Anti-gerrymandering group: Illinois worst in nation for political redistricting

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(The Center Square) – A new report that highlights the redistricting process in the U.S. gives Illinois the worst grade in the country.

The anti-gerrymandering group Common Cause gave Illinois an “F” grade, citing a lack of public participation that has routinely gotten in the way of producing political maps reflective of the state’s demographics. The state was sued for a version of their maps, with allegations of prioritizing partisanship over Black Illinoisans impacted by the drawn districts.

In one lawsuit, the East St. Louis Branch of the NAACP argued that in the Metro East area, concentrated areas of Black voters were split into three separate House districts solely for the purpose of protecting white Democratic incumbents.

Common Cause graded each state for its state level redistricting. Some states received a second grade for their local redistricting process in cases where advocates provided data.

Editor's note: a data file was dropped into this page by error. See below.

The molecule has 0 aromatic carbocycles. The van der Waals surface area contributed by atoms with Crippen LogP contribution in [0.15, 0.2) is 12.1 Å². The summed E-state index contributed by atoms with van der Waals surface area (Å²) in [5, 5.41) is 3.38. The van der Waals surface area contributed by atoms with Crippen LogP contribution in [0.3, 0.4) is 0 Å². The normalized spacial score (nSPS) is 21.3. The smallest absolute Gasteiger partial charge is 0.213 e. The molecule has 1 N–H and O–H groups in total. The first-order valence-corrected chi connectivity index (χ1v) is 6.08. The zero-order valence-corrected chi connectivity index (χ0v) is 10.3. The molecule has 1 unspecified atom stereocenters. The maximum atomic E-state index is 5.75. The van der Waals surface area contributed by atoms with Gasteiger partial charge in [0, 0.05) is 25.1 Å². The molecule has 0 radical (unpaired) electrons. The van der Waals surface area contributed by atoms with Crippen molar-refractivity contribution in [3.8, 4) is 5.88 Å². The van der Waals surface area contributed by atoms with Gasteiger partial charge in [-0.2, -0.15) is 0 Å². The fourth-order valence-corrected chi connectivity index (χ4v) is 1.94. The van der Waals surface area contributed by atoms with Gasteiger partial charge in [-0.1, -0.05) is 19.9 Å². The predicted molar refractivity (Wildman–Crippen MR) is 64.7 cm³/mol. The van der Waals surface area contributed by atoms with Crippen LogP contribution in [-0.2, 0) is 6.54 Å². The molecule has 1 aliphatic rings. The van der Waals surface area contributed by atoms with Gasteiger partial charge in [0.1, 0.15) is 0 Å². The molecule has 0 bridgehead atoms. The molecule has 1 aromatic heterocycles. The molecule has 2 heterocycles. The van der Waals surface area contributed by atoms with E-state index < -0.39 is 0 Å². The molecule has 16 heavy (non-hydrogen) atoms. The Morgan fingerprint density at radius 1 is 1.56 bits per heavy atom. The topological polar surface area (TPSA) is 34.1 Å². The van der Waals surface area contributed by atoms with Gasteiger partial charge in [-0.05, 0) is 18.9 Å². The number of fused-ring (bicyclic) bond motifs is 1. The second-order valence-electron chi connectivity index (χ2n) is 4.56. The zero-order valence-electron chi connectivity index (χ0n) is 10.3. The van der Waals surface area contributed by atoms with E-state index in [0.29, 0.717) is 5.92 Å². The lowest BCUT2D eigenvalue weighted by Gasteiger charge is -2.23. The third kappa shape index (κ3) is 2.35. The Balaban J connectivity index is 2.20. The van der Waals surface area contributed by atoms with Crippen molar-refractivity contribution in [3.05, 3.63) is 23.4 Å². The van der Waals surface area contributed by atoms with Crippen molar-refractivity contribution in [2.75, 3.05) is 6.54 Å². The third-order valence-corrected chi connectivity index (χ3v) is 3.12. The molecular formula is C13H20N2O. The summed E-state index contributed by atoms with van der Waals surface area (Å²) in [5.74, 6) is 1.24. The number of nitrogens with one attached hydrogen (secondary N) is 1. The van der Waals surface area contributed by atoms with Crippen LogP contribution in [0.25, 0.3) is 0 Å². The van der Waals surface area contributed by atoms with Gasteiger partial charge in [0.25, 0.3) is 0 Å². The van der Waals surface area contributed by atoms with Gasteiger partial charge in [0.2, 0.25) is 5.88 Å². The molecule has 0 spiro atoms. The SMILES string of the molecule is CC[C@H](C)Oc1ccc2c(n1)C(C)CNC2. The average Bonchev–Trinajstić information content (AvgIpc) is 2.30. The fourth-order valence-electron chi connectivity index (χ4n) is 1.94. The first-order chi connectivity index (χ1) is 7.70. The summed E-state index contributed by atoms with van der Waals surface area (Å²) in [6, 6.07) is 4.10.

“Our overall concern was that at the end of the day, it is the politicians drawing the lines and not the folks who they seek to represent,” said Jay Young, executive director of Common Cause Illinois.

Gov. J.B. Pritzker admitted that gerrymandering is a concern.

“This is a national problem,” Pritzker said Wednesday evening. “If you’re going to solve redistricting and the problem of redistricting, you have to do it at the national level.”

The other states receiving a failing grade in the report were Alabama, Florida, North Carolina, Ohio, Tennessee and Wisconsin.

“After a close look at all 50 states, this report shows more community voices produce better maps,” said Dan Vicuna, Common Cause national redistricting director.

The report found that independent citizen commissions on redistricting were significantly more likely to seek public input, and integrate it into voting maps.

“Moving forward, it is critical that we center Illinoisans in the process by making it easier for people to participate and have their voices heard,” Young said.

The report was authored by Common Cause, Fair Count, State Voices, and the National Congress of American Indians (NCAI).

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